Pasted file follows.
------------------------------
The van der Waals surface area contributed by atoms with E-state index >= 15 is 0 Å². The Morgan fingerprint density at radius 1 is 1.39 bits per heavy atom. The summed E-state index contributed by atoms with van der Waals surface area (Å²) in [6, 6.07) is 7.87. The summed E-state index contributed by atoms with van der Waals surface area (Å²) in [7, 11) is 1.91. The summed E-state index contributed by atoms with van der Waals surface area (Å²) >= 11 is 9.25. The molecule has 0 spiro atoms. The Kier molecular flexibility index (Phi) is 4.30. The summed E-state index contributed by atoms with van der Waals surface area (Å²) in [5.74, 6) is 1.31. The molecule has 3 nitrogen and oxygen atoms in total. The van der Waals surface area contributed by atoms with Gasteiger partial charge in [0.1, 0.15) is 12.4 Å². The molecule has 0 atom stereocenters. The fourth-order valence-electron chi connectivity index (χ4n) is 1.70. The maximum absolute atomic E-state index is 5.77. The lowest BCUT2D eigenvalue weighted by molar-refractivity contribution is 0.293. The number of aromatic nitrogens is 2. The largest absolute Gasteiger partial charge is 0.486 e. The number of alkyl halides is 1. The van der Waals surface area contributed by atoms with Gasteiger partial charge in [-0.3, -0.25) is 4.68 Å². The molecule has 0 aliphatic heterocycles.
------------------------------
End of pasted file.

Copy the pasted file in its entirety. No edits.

The van der Waals surface area contributed by atoms with E-state index >= 15 is 0 Å². The Morgan fingerprint density at radius 1 is 1.39 bits per heavy atom. The summed E-state index contributed by atoms with van der Waals surface area (Å²) in [6, 6.07) is 7.87. The summed E-state index contributed by atoms with van der Waals surface area (Å²) in [7, 11) is 1.91. The summed E-state index contributed by atoms with van der Waals surface area (Å²) >= 11 is 9.25. The molecule has 0 spiro atoms. The Kier molecular flexibility index (Phi) is 4.30. The summed E-state index contributed by atoms with van der Waals surface area (Å²) in [5.74, 6) is 1.31. The molecule has 3 nitrogen and oxygen atoms in total. The van der Waals surface area contributed by atoms with Gasteiger partial charge in [0.1, 0.15) is 12.4 Å². The molecule has 0 atom stereocenters. The fourth-order valence-electron chi connectivity index (χ4n) is 1.70. The maximum absolute atomic E-state index is 5.77. The lowest BCUT2D eigenvalue weighted by molar-refractivity contribution is 0.293. The number of aromatic nitrogens is 2. The largest absolute Gasteiger partial charge is 0.486 e. The number of alkyl halides is 1. The van der Waals surface area contributed by atoms with Gasteiger partial charge in [-0.3, -0.25) is 4.68 Å². The molecule has 0 aliphatic heterocycles.